I’m of two minds about the documentary feature Skull World, now available on VOD: On one hand, its subject is not your ordinary, everyday guy who’s been doc’d to death. On the other, why encourage him?
Greg Sommer is a grown adult, yet lives in the basement of his mom’s house with his girlfriend, a blow-up doll. Since high school, he’s operated under the pseudonym of Skull Man, so named for the full mask he dons. His passion appears to be turning cardboard into homemade armor for the ongoing “box wars” he wages against others, but he holds down a day job as a cemetery worker and also has a public-access sketch show on the side, Variety Store TV.
The problem is that while Sommer is undeniably manic, he’s not particularly funny. The times when I laughed were not when he was cracking jokes, which is almost always, but when he was worshiping his terrible taste in music: “I've been rockin' Clutch since 1993. I rock Clutch loud ’n’ proud,” he tells the camera with pride. Later, he pays tribute to other bands while he’s doing push-ups: “This one's for Sepultura! This one's for Fear Factory!”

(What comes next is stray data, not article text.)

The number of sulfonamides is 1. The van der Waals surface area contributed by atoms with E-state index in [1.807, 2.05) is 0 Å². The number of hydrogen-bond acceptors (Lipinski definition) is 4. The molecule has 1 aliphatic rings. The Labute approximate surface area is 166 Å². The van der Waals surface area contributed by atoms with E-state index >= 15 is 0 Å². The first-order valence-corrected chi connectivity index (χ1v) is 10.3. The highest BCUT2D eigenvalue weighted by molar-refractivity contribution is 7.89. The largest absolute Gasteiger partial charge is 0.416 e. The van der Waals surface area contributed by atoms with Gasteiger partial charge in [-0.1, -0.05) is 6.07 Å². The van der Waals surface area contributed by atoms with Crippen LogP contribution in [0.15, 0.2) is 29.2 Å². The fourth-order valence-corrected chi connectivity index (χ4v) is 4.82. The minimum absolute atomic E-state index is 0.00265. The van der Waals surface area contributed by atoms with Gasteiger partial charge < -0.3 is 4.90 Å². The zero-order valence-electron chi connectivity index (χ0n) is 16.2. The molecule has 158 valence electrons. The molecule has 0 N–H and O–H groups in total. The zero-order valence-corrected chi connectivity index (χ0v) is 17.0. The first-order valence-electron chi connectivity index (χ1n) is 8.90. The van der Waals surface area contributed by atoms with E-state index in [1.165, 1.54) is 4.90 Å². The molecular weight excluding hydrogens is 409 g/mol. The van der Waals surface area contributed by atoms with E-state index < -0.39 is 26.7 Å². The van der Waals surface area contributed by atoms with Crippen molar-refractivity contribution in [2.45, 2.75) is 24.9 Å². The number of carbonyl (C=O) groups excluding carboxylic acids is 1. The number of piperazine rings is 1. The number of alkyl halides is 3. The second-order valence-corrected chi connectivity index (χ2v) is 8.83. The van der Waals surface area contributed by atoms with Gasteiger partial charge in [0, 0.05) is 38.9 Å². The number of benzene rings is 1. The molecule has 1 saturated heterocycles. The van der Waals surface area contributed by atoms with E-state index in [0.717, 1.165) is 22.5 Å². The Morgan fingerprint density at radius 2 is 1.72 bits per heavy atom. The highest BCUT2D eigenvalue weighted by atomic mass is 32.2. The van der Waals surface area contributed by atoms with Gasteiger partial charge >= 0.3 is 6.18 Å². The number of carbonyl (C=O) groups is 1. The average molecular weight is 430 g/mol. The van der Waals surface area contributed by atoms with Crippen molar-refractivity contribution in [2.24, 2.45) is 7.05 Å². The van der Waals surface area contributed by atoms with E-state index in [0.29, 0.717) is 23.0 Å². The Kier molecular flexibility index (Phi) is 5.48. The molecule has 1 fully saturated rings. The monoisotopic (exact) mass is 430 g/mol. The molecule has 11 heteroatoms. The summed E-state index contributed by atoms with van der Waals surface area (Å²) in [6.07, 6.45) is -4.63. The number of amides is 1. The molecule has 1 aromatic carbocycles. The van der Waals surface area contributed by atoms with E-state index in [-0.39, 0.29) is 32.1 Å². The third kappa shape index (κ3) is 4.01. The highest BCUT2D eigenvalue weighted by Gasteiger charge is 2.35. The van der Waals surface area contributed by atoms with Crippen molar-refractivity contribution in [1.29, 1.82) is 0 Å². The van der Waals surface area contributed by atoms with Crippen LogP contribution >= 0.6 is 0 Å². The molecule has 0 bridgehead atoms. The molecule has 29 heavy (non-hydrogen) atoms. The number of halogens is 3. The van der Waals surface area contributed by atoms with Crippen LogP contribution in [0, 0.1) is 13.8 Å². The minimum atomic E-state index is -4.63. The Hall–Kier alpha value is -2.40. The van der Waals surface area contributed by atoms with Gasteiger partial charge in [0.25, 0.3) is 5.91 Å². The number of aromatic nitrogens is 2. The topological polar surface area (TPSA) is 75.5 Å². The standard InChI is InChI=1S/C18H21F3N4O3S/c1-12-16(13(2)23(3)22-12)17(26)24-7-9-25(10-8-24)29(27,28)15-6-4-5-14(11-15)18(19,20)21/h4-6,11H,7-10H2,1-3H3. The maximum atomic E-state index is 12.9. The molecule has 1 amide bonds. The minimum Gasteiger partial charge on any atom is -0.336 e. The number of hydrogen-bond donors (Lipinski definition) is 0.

While watching Skull World, I was reminded of the recent Beauty Day, which is another documentary on another Canadian quasi-celeb / gadabout who doesn’t look before he leaps. The difference is that a fully formed arc exists in the storytelling of Beauty Day, whereas the intermittently entertaining Skull World feels like Justin McConnell (The Collapsed) was capturing footage of a crazy friend, which is the case. It’s quite possible that, given a span of more years, Sommer will do something to merit such a treatment. As is, setting up a “piss box,” a “shit box” and a “puke box” at a party he’s hosting doesn’t cut it.
The energetic film has its moments of greatness, but I think Sommer would be better suited to a short subject. His immaturity wears on the nerves ... or at least I simply don’t possess the enormous amount of patience that McConnell must for his pal. He’s all the better for it. —Rod Lott
Hey! Read This:
• Beauty Day film review
• The Collapsed DVD review